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  • Herding breeds: Australian Cattle Dog

    Australian Cattle Dog photo The Australian Cattle Dog (ACD) was originally bred in the mid-19th century to work cattle in the rough inland terrain of Australia. Today this sturdy, alert and watchful dog is a valuable asset to farmers and ranchers around the world. The Australian Cattle Dog is also referred to as the Blue Heeler, Queensland Heeler, Queensland Blue Heeler, and was originally known as the Australian Heeler.

    General description:
    Height: 17-20 inches
    Weight: 40-45 pounds
    Blue: The color should be blue or blue-mottled with or without other markings. The permissible markings are black, blue or tan markings on the head. The forelegs, tan midway up the legs and extending up the front to the breast and throat, with tan on jaws; the hindquarters, tan on inside of hind legs and inside of thighs, showing down from the front of the stifles and broadening out to the outside of the hind legs from hock to toes.
    Red Speckle: The color should be a good even red speckle all over including the undercoat (not white or cream) with or without darker red markings on the head.

    Grooming requirements:
    The coat is easy to care for; a good bathing and brushing will keep the coat clean and healthy. In the show ring, they are called the "wash and wear" dog.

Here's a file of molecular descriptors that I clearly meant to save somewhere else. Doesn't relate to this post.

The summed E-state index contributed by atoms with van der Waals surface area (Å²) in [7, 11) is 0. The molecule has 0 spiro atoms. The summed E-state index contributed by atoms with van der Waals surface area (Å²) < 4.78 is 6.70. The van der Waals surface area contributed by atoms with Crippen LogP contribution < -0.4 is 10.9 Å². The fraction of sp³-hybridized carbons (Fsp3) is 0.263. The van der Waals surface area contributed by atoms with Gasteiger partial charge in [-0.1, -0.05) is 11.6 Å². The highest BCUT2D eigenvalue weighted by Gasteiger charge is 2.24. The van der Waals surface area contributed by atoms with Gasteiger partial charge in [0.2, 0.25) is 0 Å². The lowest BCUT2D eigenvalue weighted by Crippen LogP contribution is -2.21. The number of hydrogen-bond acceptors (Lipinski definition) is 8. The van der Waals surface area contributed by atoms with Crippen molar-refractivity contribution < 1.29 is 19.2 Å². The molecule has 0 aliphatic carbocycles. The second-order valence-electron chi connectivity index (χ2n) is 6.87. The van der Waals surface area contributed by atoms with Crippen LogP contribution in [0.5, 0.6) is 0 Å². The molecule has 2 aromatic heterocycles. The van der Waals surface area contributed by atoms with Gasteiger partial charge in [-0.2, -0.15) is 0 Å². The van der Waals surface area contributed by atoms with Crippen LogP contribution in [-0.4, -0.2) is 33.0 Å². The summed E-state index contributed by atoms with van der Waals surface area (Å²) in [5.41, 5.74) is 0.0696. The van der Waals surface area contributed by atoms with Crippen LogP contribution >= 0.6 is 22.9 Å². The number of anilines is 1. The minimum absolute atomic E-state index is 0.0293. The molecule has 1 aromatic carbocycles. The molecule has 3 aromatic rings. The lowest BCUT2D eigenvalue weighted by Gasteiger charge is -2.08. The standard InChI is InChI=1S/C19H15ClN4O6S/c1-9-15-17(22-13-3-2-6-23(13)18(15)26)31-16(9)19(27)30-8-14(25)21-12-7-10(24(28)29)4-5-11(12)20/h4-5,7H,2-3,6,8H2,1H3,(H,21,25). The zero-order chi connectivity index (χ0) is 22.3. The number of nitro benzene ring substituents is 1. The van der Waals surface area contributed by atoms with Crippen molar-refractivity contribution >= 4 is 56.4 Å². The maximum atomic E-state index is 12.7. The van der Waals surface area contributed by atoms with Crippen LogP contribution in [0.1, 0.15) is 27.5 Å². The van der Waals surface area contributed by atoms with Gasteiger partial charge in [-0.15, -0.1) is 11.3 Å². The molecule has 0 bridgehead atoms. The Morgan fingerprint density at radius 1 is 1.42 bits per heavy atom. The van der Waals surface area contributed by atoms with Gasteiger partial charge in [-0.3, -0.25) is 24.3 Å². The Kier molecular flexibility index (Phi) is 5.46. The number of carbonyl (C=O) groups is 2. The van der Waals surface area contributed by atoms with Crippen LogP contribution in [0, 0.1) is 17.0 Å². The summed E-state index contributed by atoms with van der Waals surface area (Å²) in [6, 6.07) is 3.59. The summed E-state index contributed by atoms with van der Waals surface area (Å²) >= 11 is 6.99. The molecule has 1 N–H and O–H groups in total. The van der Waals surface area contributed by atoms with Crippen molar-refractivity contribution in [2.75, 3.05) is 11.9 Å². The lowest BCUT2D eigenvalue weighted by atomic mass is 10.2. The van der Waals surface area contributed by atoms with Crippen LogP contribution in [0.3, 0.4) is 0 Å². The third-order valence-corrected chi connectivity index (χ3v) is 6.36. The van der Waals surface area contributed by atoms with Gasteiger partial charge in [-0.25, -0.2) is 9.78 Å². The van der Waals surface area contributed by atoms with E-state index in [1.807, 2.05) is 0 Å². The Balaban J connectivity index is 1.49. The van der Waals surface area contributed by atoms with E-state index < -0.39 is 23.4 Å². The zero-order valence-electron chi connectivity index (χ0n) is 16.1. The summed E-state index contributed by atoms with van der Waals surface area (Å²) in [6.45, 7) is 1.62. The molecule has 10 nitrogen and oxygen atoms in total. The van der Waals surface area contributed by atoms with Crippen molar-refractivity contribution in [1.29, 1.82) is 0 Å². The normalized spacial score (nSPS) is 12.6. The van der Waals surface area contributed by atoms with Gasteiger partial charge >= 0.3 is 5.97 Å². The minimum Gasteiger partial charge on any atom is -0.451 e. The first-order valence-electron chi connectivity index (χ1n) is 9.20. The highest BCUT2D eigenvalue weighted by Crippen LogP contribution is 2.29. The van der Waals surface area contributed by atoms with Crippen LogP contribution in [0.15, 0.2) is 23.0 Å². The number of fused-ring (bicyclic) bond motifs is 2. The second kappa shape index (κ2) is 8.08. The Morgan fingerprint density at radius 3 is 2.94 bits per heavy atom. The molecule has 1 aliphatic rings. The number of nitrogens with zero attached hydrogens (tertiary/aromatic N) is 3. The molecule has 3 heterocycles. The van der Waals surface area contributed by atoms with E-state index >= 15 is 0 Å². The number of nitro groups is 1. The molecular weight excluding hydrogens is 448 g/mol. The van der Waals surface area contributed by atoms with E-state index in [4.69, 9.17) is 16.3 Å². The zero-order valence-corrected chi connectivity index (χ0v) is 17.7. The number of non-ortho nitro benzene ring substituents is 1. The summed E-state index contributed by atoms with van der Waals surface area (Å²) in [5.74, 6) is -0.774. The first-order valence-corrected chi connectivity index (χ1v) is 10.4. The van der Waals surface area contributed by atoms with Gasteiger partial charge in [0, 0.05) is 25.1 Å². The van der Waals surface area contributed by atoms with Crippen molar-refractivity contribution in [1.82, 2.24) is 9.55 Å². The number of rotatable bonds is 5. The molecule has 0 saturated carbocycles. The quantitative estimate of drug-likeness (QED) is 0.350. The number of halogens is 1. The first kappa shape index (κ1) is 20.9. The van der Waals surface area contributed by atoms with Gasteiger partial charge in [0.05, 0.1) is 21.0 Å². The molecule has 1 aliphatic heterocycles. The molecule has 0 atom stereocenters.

Health considerations:
    This breed is prone to hip dysplasia, progressive retinal atrophy, and deafness.

    Breed characteristics and personality:
    The most important thing to know about an ACD is that you will be the center of his universe. ACDs bond so closely with their humans that it can be scary. Some pick one person in the household who is their special person and virtually attach themselves at the hip while some bond closely to everyone in the household. Either way, the attachment is intense. This is definitely not a dog who can live in the back yard and get occasional attention. They need to have your presence on a regular basis.
    ACDs have been bred to herd and to do so with force, i.e. biting. This can range from cute to annoying to outright dangerous. Biting at the ankle or hind leg is instinctive and this will come out whenever they chase or herd something else. While this is sometimes cute, it also means they have a strong tendency to bite people, even just in play. This has to be strongly curtailed from day one or you will end up with a problem dog. You need to find acceptable outlets for this herding behavior to keep your dog out of serious trouble.
    While many ACDs are friendly with everyone they meet, most are also protective of their house and family. An absolute must is careful and early socialization.
    ACDs are high energy, intently focused dogs. Most will want to be active and busy most, if not all, of the time. When young they have two modes, 90 miles per hour and comatose. This energy has to be directed somewhere or you will quickly end up with problems. A bored ACD will find ways to entertain himself, usually doing something you won't like, such as redecorating your house, rearranging your yard, etc. Thus, the cattle dog requires daily exercise.
    A fenced in yard is also highly recommended. This dog has intense herding instincts and will chase and herd kids on bikes, runners, cars, basically anything that moves.

    The ACD was originally used for herding cattle and still is today. The ACD needs a job to do and will excel in agility, flyball, obedience, search and rescue, and tracking.

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